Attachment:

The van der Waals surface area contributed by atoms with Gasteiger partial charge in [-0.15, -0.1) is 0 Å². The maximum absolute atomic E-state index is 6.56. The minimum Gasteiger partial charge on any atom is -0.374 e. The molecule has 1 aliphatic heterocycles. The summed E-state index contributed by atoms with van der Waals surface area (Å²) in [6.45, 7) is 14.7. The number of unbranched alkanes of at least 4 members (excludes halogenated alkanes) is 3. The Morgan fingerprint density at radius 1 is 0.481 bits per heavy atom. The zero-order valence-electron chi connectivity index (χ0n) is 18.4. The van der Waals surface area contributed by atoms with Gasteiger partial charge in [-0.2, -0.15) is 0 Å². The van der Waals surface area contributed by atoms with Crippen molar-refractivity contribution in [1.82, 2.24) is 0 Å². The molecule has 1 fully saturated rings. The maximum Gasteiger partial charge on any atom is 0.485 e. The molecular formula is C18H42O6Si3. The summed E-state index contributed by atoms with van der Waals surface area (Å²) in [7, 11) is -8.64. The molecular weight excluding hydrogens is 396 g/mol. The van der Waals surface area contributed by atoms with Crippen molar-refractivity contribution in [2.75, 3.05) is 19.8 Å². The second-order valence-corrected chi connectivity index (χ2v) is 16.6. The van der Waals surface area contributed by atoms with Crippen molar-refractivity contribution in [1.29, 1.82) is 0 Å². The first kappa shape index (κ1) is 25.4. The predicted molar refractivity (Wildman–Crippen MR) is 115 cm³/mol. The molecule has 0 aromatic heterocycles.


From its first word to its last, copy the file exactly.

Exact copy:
The van der Waals surface area contributed by atoms with Gasteiger partial charge in [-0.15, -0.1) is 0 Å². The maximum absolute atomic E-state index is 6.56. The minimum Gasteiger partial charge on any atom is -0.374 e. The molecule has 1 aliphatic heterocycles. The summed E-state index contributed by atoms with van der Waals surface area (Å²) in [6.45, 7) is 14.7. The number of unbranched alkanes of at least 4 members (excludes halogenated alkanes) is 3. The Morgan fingerprint density at radius 1 is 0.481 bits per heavy atom. The zero-order valence-electron chi connectivity index (χ0n) is 18.4. The van der Waals surface area contributed by atoms with Gasteiger partial charge in [-0.2, -0.15) is 0 Å². The van der Waals surface area contributed by atoms with Crippen molar-refractivity contribution in [1.82, 2.24) is 0 Å². The molecule has 1 fully saturated rings. The maximum Gasteiger partial charge on any atom is 0.485 e. The molecular formula is C18H42O6Si3. The summed E-state index contributed by atoms with van der Waals surface area (Å²) in [7, 11) is -8.64. The molecular weight excluding hydrogens is 396 g/mol. The van der Waals surface area contributed by atoms with Crippen molar-refractivity contribution in [2.75, 3.05) is 19.8 Å². The second-order valence-corrected chi connectivity index (χ2v) is 16.6. The van der Waals surface area contributed by atoms with Crippen molar-refractivity contribution in [1.29, 1.82) is 0 Å². The first kappa shape index (κ1) is 25.4. The predicted molar refractivity (Wildman–Crippen MR) is 115 cm³/mol. The molecule has 0 aromatic heterocycles.